The Time-Us project. Creating gold data to understand the gender gap in the French textile trades (17th–20th century)

Eric de La Clergerie (Eric.De_La_Clergerie@inria.fr), ALMAnaCH, Inria Paris and Manuela Martini (manuela.martini@univ-lyon2.fr), LARHRA, Université Lyon 2 and Marie Puren (marie.puren@inria.fr), ALMAnaCH, Inria Paris and Charles Riondet (charles.riondet@inria.fr), ALMAnaCH, Inria Paris and Alix Chagué (alix.chague@enc-sorbonne.fr), ALMAnaCH, Inria Paris

The role of women in industrial development is now largely recognized in sociological and economic studies on developing countries during the first industrial revolution in Europe. Yet data on their remuneration, schedules and domestic work, and that of men working in the same sectors, remains deficient for many regions, especially for France. The Time-Us project aims to reconstruct the remuneration and time budgets of women and men working in the textile trades in four French industrial regions (Lille, Paris, Lyon, Marseille) in a long-term perspective, by bringing together a multidisciplinary team of historians, natural language processing (NLP) experts and sociologists. It will create comparable series on the remuneration and time allocation of employed men and women (i) through classical sources and company and trade association archives, and (ii) by piecing together a series of qualitative sources identifying words and actions associated with work in both domestic and non-domestic activities. The project will provide keys to understanding the gender gap by analyzing changes in work and time uses during the first industrialization process.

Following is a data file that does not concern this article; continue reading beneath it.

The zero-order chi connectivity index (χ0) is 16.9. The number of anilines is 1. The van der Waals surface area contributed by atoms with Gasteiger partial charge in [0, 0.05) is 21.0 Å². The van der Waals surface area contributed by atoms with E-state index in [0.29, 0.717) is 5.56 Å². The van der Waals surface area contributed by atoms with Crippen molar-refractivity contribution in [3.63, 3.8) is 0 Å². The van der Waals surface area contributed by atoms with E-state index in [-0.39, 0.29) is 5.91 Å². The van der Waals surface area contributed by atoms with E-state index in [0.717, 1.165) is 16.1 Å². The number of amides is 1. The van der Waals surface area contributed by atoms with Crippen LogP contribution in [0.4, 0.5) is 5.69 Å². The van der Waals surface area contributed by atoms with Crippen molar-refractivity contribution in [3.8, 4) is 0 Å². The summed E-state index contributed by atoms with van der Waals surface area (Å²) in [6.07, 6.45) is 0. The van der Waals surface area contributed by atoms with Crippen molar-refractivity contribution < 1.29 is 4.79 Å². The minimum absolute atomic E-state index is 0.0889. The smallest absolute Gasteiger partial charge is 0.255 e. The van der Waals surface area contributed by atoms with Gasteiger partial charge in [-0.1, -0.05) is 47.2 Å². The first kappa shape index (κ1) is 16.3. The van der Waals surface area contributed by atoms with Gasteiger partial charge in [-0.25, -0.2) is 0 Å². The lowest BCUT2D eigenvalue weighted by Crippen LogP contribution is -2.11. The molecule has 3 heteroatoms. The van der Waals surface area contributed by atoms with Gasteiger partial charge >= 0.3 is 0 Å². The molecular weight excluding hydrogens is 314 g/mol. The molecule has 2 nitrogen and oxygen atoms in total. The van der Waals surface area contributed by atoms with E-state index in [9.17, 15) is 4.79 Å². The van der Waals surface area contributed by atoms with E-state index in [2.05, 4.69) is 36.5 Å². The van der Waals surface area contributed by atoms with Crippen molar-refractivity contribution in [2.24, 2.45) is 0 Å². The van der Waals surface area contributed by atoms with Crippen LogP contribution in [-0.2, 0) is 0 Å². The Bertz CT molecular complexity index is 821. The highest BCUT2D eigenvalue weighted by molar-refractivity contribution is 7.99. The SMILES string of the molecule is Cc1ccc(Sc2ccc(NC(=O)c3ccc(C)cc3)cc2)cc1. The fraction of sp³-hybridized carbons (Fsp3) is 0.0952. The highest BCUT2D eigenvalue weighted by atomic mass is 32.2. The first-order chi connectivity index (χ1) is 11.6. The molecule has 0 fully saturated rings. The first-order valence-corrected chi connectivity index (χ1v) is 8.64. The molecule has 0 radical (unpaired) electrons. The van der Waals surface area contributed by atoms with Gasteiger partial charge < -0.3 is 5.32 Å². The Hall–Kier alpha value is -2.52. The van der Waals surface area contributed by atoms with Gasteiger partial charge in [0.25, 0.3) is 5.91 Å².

The Time-Us team works on a heterogenous corpus of French handwritten and printed sources spanning from the seventeenth to the twentieth century. These documents are mainly preserved in French local archives, from the four industrial regions that have been mentioned above (for instance, Archives municipales de Lyon, Bibliothèque municipale de Lyon, or Bibliothèque nationale de France in Paris, etc.). The analyzed corpus brings together numerous historical sources, and includes court decisions, petitions, police reports and files, and sociological surveys on living conditions of the working class (especially Les monographies de famille de l’École de Le Play or Le Play’s families’ budgets (Hincker, 2011)). Many of these documents are manuscripts, written by various hands over long periods of time (more than a hundred years for the “Registre de contraventions aux règlements des métiers" that begins in 1670 and ends in 1781 (Lyon, Archives municipales).